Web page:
The current weather station records air temperature, ground temperature, windspeed, humidity, rainfall, solar radiation, and barometric pressure, as well as employing webcams to monitor sky and ocean conditions. All this information is recorded, said Jones, meaning historic data going back to 2013 are available to researchers. Before 2013, there are written records dating back to 1937, when Bob Cunningham started taking notes in between cow-milking duties.

The next chapter in the story of the weather station is an exciting one, said Ian Kyle, assistant director of the Bowdoin College Scientific Station. The upgraded facility should be rugged enough to operate year-round, exposed to challenging conditions in a location that is unoccupied for half the year, including the bleak winter months. “The biggest problem we had in keeping the station operational all year,” he said, “was having a consistent and reliable power supply, but thanks to a new and improved solar power system—again funded through a gift*—this has now also been solved.”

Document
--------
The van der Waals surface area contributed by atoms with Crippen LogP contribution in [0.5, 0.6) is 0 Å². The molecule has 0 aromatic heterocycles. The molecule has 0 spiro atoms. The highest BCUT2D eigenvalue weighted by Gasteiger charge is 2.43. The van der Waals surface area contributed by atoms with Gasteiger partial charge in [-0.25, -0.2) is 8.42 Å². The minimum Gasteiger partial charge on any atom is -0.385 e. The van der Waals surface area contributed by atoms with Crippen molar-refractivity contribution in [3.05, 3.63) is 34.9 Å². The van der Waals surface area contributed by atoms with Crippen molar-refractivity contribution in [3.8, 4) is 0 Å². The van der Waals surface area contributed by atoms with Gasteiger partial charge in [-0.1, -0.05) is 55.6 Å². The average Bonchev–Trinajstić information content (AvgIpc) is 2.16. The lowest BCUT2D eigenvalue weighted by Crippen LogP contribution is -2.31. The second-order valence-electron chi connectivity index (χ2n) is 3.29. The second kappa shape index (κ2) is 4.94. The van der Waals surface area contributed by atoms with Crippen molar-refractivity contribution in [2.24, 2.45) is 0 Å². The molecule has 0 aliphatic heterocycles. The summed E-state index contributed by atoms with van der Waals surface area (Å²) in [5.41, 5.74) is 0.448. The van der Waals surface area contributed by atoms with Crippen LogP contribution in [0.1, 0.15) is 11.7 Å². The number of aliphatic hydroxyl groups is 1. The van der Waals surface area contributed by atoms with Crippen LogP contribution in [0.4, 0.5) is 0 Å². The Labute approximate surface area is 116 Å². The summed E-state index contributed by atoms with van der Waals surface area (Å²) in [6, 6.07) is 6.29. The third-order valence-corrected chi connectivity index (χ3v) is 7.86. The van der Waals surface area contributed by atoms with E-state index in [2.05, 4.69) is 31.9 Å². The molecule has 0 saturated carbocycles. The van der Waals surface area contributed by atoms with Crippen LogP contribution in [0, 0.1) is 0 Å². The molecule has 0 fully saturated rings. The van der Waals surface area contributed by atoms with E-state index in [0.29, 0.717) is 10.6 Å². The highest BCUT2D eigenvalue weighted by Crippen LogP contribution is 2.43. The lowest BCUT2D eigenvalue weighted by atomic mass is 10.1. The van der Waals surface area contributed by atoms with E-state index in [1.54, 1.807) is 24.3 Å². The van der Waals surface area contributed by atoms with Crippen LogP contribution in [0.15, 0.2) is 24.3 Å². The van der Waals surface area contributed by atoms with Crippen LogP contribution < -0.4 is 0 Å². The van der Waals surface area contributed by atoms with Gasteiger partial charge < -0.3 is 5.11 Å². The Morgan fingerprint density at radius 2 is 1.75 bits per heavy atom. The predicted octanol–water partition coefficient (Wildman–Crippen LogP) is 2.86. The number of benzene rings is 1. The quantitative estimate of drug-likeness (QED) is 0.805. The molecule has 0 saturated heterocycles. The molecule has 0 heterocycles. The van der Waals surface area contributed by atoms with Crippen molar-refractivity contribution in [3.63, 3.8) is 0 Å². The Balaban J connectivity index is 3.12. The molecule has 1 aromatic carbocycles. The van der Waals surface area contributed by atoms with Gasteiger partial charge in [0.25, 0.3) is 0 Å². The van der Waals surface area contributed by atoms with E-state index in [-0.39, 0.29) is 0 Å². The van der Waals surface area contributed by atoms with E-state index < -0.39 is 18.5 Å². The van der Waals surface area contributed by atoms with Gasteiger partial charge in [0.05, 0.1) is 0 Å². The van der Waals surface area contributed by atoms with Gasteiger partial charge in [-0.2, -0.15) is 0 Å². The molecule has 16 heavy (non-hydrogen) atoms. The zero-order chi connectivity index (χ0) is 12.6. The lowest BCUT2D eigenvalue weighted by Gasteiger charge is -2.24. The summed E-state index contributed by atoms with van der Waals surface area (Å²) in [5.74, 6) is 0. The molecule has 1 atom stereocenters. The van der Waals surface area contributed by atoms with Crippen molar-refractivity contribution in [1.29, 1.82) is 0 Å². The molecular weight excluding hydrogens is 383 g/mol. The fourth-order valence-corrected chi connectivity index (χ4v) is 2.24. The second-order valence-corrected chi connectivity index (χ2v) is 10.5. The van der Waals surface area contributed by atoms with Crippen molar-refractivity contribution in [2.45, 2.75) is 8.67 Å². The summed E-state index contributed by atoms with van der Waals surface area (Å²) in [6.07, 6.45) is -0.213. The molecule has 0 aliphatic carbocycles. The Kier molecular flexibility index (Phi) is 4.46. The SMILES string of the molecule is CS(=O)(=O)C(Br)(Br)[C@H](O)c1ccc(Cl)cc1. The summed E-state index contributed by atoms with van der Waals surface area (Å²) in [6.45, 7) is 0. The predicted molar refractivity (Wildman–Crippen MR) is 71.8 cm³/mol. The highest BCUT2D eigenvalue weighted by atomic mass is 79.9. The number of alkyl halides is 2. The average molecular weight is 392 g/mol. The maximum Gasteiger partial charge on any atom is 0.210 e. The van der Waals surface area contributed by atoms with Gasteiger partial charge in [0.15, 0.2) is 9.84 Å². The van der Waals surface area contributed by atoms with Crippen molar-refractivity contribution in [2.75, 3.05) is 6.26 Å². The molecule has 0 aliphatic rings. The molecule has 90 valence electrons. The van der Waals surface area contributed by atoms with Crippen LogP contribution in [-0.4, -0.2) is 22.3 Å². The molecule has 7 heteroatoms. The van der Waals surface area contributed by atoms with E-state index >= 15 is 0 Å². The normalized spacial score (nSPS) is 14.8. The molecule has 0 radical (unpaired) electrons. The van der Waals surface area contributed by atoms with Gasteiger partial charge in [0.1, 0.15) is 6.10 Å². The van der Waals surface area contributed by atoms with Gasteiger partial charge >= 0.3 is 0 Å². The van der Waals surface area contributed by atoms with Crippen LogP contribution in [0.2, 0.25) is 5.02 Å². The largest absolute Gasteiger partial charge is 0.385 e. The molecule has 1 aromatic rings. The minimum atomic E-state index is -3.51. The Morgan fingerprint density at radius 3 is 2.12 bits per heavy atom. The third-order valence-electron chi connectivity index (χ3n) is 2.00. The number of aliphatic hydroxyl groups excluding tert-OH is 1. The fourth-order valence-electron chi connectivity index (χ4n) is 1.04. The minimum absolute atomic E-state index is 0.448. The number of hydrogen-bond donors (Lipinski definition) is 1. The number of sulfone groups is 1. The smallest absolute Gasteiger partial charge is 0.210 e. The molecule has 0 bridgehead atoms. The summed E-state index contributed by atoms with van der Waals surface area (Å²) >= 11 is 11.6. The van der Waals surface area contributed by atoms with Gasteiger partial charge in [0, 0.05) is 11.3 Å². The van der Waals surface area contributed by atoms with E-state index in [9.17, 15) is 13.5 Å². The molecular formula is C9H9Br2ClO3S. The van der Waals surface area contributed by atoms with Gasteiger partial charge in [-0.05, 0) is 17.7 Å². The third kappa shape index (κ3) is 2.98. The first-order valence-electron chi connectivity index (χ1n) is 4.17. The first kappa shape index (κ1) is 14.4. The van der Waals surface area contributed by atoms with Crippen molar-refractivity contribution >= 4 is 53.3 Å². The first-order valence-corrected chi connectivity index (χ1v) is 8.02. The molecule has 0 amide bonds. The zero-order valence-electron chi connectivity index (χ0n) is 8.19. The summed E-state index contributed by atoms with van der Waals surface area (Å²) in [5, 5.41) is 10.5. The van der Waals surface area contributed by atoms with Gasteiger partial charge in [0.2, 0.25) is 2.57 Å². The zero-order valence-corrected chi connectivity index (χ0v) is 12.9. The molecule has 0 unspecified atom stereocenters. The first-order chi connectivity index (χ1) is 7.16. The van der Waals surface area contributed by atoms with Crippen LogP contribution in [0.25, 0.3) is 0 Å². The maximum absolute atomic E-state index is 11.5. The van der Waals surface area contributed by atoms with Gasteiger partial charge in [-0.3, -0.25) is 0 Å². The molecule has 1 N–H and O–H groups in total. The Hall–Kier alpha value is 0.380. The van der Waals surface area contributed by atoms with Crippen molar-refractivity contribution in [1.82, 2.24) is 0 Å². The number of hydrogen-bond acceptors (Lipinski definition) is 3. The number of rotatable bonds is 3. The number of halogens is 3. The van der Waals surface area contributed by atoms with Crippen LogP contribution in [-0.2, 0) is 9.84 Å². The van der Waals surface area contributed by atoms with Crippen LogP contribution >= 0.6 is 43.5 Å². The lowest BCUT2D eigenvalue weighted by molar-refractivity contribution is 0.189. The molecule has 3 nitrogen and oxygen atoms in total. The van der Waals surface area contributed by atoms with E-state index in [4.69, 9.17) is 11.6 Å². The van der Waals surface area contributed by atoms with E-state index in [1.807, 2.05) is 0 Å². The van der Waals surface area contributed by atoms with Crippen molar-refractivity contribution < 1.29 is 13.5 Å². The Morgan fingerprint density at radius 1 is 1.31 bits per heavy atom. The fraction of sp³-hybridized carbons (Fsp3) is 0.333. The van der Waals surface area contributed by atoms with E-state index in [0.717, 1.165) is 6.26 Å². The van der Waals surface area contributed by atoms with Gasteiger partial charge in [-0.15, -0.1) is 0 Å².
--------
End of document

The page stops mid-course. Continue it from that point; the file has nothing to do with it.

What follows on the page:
Furthermore, said Kyle, the Fogseeker Fund is paying $11,000 for the installation of one new air quality sensor, which will bring the station up to the standard of what you would find at any modern airport. The new equipment, he explained, will enable the station to measure atmospheric conditions in even more detail, with a greater level of accuracy. “We’ll be able to detect very small particles and measure levels of sulfur dioxide, nitrogen oxide (‘sox’ and ‘nox’) and particulate matter (PM10 and PM2.5) in the air.” All of which will enable an even deeper understanding of fog chemistry, building on Bob Cunningham’s original research on air quality which became a reference for standards in the Clean Air Act of 1970 .

*Paid for by the Andrew Towle and Patricia O’Brien Towle ’76 Fund for Kent Island.

Editor's note: Shortly after this story was published, Jim Cunningham died on September 2, 2022, in Lincoln, Massachusetts, after living with pancreatic cancer. He was 73.

Good Gun Tales and the 73-Year History of the Bowdoin Scientific Station on Kent Island

A 2008 lecture by Prof. Nathaniel T. Wheelwright, given on his appointment to the Anne T. and Robert Bass Professor of Natural History.